Animating SVG with CSS3

The animated banner that I cooked up with keyframe animations:

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I find that there's something quite alluring about using scalable vector graphics (SVG) on the web. As a web designer, for me its an exciting way to include sharp vector graphics on a web page.

What's more, it becomes scalable as the browser window gets resized without loss of quality and therefore lends itself well to responsive websites. This is unlike canvas, whereby it is necessary to redraw objects as the web page is scaled up or down.

From a frontend development point of view, an SVG is handy in that it can interact with the DOM, you can style it with css and even use JavaScript with it.

Aside from my personal likes, there are some other nice things about SVG.

  • Typically, SVG images are smaller than bitmaps

  • The graphics are constructed within the browser, reducing the server load

  • Support is pretty good, even down to IE9

Browser Support

IE Firefox Chrome Safari Opera
9+ 34+ 31+ 7.1+ 26+

Community Following

There are a number of JS frameworks that work specifically with SVG. Mostly, they're for data visualisation - charts & graphs etc. but I've also seen them used for mapping to good effect. Raphaël and SVG.js are typically your goto guys but I have recently found a (newish *I think*) library - with a sleek website that demonstrates some beautiful SVG animation. It's called snap.svg (http://snapsvg.io/) and I'm planning to get stuck into it very soon!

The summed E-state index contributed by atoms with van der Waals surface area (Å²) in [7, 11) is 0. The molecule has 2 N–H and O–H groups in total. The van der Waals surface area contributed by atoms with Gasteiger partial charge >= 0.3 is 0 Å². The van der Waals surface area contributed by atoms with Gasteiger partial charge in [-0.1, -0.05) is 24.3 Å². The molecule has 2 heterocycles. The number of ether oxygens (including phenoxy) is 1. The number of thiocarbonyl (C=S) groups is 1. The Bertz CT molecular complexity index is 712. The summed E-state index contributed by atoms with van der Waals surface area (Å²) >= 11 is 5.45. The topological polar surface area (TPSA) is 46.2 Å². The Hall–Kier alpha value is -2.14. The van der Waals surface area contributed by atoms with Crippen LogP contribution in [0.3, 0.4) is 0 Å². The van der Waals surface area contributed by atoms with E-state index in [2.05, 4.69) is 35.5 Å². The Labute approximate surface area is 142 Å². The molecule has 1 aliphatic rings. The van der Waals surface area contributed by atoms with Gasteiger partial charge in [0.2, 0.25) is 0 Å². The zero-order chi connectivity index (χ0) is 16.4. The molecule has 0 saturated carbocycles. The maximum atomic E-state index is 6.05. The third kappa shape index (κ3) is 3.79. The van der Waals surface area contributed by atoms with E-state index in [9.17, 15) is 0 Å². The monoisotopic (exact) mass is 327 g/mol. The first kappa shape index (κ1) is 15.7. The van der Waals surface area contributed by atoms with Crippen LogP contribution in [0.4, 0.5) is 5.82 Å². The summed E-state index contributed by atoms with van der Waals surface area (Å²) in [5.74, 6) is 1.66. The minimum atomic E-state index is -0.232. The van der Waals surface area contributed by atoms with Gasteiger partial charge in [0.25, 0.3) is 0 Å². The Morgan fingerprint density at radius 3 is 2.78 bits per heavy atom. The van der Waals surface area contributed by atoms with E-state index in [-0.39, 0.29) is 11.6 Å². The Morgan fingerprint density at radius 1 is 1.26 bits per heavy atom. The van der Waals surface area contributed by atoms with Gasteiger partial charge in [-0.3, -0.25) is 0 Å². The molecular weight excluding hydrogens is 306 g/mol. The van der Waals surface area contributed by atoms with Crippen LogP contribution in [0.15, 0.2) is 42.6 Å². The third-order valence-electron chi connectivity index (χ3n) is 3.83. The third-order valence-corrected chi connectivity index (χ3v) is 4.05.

Onto the animation! The nuts and bolts.

Revisiting an earlier point - css styling. This capability provides a decent opportunity to animate SVG with CSS3. I gave it a go, had a lot of fun and the results were surprisingly good!

Keyframe animation in CSS3 is quite well supported now. Additionally, tools such as Modernizr help detect browser support so that you can provide alternative options for displaying content in older browsers. It really is a great time to experiment in the wild.

CSS3 keyframe animation can and will cause you to end up with a file potentially hundreds of lines long (Of course for deployment, there's minification.). And, if you're attempting something brave and wonderful like this example from Stripe which a friend pointed me to - you'll be looking at potentially thousands of lines!

I found out very early on that when making my SVG file in my vector editing program it's a hugely important thing to give your vector shapes rememberable names. Also, actually taking the time to plan or even storyboard your animation will help prevent you from sitting there scratching your head. A plan gives you more time to get stuck into the CSS3 without wondering what will slide in, fade out or scale up next.

As I explore my affection for SVG and animation, I'll likely make more posts.